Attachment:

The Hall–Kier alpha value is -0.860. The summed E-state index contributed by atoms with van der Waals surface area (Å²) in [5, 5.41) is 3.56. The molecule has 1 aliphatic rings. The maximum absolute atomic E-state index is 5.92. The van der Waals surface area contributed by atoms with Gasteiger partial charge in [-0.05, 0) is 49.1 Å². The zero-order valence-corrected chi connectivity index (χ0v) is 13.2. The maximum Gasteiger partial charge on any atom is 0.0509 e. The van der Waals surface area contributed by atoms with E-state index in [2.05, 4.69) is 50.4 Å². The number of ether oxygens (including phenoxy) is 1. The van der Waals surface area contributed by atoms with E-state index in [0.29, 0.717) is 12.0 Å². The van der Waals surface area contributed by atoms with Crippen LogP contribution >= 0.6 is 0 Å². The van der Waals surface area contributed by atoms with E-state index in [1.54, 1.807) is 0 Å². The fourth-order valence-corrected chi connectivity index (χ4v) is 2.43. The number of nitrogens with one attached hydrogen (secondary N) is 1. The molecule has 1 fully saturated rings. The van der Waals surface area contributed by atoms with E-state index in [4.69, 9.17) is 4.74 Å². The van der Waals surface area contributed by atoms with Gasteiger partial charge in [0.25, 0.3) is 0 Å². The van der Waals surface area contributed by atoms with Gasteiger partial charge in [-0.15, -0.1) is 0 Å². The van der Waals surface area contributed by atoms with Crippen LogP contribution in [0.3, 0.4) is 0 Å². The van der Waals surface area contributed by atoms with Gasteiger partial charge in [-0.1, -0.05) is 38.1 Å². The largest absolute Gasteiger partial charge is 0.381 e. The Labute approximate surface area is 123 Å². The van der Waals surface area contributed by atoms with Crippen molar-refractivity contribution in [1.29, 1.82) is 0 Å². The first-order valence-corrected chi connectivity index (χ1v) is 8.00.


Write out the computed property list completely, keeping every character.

The Hall–Kier alpha value is -0.860. The summed E-state index contributed by atoms with van der Waals surface area (Å²) in [5, 5.41) is 3.56. The molecule has 1 aliphatic rings. The maximum absolute atomic E-state index is 5.92. The van der Waals surface area contributed by atoms with Gasteiger partial charge in [-0.05, 0) is 49.1 Å². The zero-order valence-corrected chi connectivity index (χ0v) is 13.2. The maximum Gasteiger partial charge on any atom is 0.0509 e. The van der Waals surface area contributed by atoms with E-state index in [2.05, 4.69) is 50.4 Å². The number of ether oxygens (including phenoxy) is 1. The van der Waals surface area contributed by atoms with E-state index in [0.29, 0.717) is 12.0 Å². The van der Waals surface area contributed by atoms with Crippen LogP contribution >= 0.6 is 0 Å². The van der Waals surface area contributed by atoms with E-state index in [1.54, 1.807) is 0 Å². The fourth-order valence-corrected chi connectivity index (χ4v) is 2.43. The number of nitrogens with one attached hydrogen (secondary N) is 1. The molecule has 1 fully saturated rings. The van der Waals surface area contributed by atoms with E-state index in [4.69, 9.17) is 4.74 Å². The van der Waals surface area contributed by atoms with Gasteiger partial charge in [0.25, 0.3) is 0 Å². The van der Waals surface area contributed by atoms with Gasteiger partial charge in [-0.15, -0.1) is 0 Å². The van der Waals surface area contributed by atoms with Crippen LogP contribution in [0.3, 0.4) is 0 Å². The van der Waals surface area contributed by atoms with Gasteiger partial charge in [-0.1, -0.05) is 38.1 Å². The largest absolute Gasteiger partial charge is 0.381 e. The Labute approximate surface area is 123 Å². The van der Waals surface area contributed by atoms with Crippen molar-refractivity contribution in [1.29, 1.82) is 0 Å². The first-order valence-corrected chi connectivity index (χ1v) is 8.00.